TAIPEI (Taiwan News) -- An online campaign by Taiwanese netizens to ban the flag of China, also known as the Five-star Red Flag, from being displayed in public spaces in Taiwan has surpassed the 5,000 signature threshold, announced the National Development Council (NDC) on Thursday, reported CNA.
In the online petition, which had received over 7,321 signatures at the time of publication, netizens requested that a new law be put in place to ban the "hanging, exhibiting, and displaying China's Five-star Red Flag in public."
Reasons listed for the petition include China's refusal to accept Taiwan's status as a sovereign independent country, its constant efforts to unify Taiwan with China, it's endless military threats, and the increasing frequency with which the Chinese flag has appeared in public areas in Taiwan to condition Taiwanese people into accepting unification.
NDC official Pan Kuo-tsai (潘國才) said to CNA that the petition to ban the Chinese flag in public places has been passed on to the Mainland Affairs Council (MAC) which will hold a meeting on the subject and try to prepare a response by next week.
Proposed change and rationale:
"Taiwan and China have always had hostile relations and China has never recognized and accepted that Taiwan is sovereign independent country. It has never given up on various ways to divide and split Taiwan. It has the sole goal of unification with Taiwan has had to bear the brunt of endless threats of military action, but there has been very little in the way of positive action. Over the past 10 years China activities in Taiwan have increased and its Five-star Red Flag has become a more and more common sight in various places in Taiwan. The emergence of the Five-star Red Flag throughout Taiwan has desensitized Taiwanese people to the threat, and thus has had the effect of helping China take a step forward toward unification. Therefore, it is proposed that a provision banning the hanging, exhibiting, and displaying China's Five-star Red Flag in public be added to the criminal law prohibiting the stoking of divisions and civil strife in the country."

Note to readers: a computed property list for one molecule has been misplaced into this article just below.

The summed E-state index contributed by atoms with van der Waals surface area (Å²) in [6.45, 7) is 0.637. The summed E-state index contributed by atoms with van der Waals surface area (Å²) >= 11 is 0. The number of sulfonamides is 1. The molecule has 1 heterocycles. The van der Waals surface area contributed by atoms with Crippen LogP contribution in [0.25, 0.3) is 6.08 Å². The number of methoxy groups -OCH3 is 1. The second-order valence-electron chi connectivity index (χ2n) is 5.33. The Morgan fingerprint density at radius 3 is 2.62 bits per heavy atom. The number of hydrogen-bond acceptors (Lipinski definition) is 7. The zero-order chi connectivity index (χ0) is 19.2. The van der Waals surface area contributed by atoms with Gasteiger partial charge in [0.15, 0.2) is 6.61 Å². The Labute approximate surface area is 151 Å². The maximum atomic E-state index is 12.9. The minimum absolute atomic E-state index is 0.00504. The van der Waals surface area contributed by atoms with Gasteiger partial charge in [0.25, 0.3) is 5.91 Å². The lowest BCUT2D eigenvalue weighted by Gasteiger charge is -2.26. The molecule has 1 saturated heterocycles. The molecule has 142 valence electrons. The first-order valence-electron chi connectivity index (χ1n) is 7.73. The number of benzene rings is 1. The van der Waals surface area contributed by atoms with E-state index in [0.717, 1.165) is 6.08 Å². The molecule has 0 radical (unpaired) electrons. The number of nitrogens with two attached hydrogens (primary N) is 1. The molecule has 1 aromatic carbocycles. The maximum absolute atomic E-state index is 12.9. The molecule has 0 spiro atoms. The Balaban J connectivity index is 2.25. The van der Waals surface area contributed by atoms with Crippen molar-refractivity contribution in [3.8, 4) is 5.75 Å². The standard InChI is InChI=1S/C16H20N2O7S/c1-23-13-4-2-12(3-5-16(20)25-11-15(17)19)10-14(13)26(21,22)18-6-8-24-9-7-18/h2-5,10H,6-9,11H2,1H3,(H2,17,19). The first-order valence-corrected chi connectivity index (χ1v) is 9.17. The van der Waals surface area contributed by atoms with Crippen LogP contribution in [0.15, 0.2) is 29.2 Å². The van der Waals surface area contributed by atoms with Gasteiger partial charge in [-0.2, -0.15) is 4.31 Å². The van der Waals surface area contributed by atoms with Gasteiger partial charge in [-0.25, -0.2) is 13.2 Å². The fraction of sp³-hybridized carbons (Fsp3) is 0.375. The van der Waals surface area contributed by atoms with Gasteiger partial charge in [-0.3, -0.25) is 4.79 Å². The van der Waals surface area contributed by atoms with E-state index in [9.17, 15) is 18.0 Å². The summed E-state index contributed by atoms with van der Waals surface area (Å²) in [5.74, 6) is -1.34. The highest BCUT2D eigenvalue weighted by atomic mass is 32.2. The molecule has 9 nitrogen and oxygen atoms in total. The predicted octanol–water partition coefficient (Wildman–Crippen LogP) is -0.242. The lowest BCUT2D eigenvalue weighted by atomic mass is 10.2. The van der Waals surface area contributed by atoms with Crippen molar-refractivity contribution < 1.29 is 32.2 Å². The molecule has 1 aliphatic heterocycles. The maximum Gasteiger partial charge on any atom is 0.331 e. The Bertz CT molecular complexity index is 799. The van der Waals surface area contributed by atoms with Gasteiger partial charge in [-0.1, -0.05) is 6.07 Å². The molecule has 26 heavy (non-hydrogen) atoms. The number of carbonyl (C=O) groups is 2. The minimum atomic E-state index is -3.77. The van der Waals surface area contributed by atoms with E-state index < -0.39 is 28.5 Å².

Last week, a petition to change Taiwan's time zone to that of Japan and South Korea instead of China obtained enough signatures to earn a response from the government. Pan said that the Ministry of the Interior would coordinate with the Ministry of Economic Affairs (MOEA) and the Ministry of Transportation and Communications (MOTC) on formulating a response to the time zone change petition.
As of 2015, petitions posted on the online portal, “Join,” accessible at ( https://join.gov.tw ), that exceed 5,000 signatures, must receive a response by the government within 60 days. In the case, the petition to change the time zone exceeded 5,000 signatures on October 19, therefore the government must formally respond by Dec. 19. To date, the site has received 2,233 petitions, of which 89 have been acted on, which represents a success rate of 7.1 percent.
Chinese flags posted by pro-China supporters in Ximending. (YouTube user hulan)